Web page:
This is a concise guide about how to hitchhike in New Zealand. It covers everything from where to pick up a ride to how to get someone to stop. If you have hitchhiked through New Zealand before and have more tips to contribute, please do so through the comment form below. How to Hitchhike in [...]
This is a concise guide about how to hitchhike in New Zealand. It covers everything from where to pick up a ride to how to get someone to stop.
If you have hitchhiked through New Zealand before and have more tips to contribute, please do so through the comment form below.
How to Hitchhike in NZ
Hitchhiking in New Zealand is legal, except on the countries motorways. (Only 2% of the countries roads are motorways, which carry about 10% of NZs’ traffic.) Hitchhiking on the countries highways is legal and quite safe.
The easiest and most convenient route for traveling long distances is State Highway 1. State Hwy 1 is the longest road in NZ, running from the northernmost point of the North Island to the tip of the southern island, passing through Auckland, Wellington, Christchurch and Dunedin. Traffic is one lane and there is generally a shoulder to stand on while waiting for a ride.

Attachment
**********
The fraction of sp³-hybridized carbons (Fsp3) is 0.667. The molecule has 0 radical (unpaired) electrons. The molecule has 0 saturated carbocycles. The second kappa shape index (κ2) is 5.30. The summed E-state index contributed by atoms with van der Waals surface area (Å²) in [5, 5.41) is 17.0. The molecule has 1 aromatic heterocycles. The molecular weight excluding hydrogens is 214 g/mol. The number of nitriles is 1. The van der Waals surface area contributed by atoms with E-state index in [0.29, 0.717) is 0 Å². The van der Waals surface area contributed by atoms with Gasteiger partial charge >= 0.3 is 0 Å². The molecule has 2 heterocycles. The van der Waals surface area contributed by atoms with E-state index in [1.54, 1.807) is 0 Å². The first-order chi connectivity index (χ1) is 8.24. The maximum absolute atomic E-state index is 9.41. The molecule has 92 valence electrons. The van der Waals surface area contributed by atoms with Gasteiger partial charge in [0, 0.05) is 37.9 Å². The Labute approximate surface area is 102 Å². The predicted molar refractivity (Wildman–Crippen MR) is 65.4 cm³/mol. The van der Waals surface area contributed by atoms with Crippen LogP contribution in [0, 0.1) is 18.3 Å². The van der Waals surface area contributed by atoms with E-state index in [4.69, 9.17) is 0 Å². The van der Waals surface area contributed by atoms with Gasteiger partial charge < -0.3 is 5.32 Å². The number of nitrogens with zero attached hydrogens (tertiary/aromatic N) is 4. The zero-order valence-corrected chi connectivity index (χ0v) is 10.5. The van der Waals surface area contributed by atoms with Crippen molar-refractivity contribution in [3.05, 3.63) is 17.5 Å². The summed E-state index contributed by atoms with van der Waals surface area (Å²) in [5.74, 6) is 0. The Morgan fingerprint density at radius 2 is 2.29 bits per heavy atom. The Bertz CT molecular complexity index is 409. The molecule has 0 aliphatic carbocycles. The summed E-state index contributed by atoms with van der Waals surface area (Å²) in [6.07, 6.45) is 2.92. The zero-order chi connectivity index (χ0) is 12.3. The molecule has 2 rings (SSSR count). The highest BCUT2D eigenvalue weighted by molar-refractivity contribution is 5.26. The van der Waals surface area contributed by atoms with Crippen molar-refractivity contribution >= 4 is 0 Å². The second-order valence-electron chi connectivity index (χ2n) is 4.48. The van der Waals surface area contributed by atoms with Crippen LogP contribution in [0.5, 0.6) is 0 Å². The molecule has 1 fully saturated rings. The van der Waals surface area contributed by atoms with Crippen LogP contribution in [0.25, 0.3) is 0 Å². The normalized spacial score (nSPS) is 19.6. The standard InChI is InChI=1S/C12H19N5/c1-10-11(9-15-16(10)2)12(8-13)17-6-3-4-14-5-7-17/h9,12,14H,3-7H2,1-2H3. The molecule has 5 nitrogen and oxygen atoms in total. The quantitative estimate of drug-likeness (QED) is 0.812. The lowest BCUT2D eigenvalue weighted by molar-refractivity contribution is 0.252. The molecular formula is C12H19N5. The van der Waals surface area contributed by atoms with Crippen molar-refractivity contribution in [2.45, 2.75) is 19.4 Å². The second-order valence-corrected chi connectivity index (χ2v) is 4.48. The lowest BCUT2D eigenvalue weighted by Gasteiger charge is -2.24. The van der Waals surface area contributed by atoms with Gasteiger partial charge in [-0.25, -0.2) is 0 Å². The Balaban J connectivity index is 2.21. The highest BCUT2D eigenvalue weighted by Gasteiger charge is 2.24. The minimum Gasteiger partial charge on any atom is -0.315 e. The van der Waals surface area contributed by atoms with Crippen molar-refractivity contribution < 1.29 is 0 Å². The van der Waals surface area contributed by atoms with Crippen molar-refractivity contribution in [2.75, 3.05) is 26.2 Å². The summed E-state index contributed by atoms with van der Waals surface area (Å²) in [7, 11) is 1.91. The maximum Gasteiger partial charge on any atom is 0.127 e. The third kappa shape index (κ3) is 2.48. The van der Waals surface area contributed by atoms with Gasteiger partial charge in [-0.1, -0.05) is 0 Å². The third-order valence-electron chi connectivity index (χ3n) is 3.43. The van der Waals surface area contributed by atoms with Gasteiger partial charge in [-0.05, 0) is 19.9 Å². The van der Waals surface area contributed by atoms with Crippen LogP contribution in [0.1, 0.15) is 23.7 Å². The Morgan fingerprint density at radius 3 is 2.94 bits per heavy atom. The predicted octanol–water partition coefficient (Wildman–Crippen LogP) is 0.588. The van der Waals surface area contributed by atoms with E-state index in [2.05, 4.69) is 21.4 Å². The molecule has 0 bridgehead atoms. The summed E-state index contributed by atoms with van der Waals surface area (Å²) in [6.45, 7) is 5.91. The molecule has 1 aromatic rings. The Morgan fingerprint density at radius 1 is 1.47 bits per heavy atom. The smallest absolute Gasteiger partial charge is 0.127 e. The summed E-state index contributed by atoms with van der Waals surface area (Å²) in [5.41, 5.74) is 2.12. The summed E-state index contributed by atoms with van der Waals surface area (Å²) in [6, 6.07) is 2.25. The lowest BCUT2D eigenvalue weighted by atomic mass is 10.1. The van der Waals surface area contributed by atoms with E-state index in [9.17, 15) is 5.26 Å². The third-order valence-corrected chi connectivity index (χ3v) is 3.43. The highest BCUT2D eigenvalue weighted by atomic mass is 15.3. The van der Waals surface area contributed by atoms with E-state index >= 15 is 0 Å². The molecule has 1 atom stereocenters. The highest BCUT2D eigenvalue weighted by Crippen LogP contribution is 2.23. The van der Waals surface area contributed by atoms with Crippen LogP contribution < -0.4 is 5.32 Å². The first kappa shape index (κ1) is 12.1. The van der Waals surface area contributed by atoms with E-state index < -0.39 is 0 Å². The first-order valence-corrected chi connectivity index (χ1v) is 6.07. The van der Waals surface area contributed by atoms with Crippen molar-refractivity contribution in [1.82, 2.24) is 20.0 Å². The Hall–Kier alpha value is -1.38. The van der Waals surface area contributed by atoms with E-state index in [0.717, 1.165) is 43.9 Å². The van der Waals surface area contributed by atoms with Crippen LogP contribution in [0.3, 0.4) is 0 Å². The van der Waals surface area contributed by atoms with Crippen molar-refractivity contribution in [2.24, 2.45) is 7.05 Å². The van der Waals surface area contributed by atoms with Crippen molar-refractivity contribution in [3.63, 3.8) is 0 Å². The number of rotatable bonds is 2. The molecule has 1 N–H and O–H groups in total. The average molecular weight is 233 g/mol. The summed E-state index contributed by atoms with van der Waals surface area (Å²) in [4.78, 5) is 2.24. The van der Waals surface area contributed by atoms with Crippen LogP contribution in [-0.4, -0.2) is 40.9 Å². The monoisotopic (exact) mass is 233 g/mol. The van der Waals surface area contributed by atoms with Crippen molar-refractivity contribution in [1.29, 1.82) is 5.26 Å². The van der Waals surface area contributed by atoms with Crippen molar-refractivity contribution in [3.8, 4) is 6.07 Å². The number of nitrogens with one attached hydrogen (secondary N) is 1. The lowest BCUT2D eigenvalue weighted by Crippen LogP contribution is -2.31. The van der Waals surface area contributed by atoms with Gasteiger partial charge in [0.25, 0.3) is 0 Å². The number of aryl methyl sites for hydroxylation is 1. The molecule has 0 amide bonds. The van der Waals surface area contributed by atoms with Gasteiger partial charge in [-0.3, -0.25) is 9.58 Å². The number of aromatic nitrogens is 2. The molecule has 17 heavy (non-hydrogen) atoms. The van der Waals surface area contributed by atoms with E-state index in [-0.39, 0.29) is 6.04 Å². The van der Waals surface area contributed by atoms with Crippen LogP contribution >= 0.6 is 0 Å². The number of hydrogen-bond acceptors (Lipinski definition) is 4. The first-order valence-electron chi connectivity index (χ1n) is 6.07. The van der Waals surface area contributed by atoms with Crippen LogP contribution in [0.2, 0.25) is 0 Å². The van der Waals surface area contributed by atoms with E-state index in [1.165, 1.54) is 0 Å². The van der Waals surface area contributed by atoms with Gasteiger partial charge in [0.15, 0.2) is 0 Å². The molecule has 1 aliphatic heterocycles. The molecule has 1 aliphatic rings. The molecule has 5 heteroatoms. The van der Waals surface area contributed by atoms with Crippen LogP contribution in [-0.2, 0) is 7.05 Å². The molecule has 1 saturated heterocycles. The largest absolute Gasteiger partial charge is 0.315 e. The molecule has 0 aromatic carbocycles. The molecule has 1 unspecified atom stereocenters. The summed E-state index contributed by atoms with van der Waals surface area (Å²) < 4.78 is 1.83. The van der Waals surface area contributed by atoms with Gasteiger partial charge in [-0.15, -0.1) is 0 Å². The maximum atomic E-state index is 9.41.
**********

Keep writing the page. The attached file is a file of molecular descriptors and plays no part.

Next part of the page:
New Zealanders are generally quite friendly and happy to offer hitchhikers a lift (and occasionally, a meal or a backyard in which to pitch a tent). Payment is not expected. The countryside is easier to navigate, while the cities can be difficult to hitch out of. Taking public transportation to the outskirts of a city before trying to hitchhike will greatly improve your chances of getting a ride. Trying to hitchhike on the crowded onramps within a city is dangerous – the ramps are often narrow and there isn’t room for a driver to pull over. Furthermore, within city limits and also within a cities surroundings, State Hwy 1 tends to be a four lane motorway, which is illegal to hitchhike on.
Trying to hitchhike out of Auckland on Route 1 will be illegal, as the State Highway is actually known as the Southern Motorway (and has four lanes of traffic) for about 60 kilometers south of the city, until it reverts back into State Highway 1. The same is true for leaving Auckland to the north on State Hwy 1, for about 30 kilometers – but there are alternatives in either direction, as well as when leaving any of the major cities on either island. Finding a good map that makes the distinction between motorway and highway will help greatly, and one that shows the cities and their surroundings in larger detail will help you in choosing an appropriate road depending on your destination.
For the traveler who is used to measuring distances using the imperial system, keep in mind that the countries roads are measured in kilometers – and a distance of 100 kilometers converts to only 60 miles and can be covered in roughly one hour’s drive.
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New Zealand Travel Guide
New Zealand Travel Guide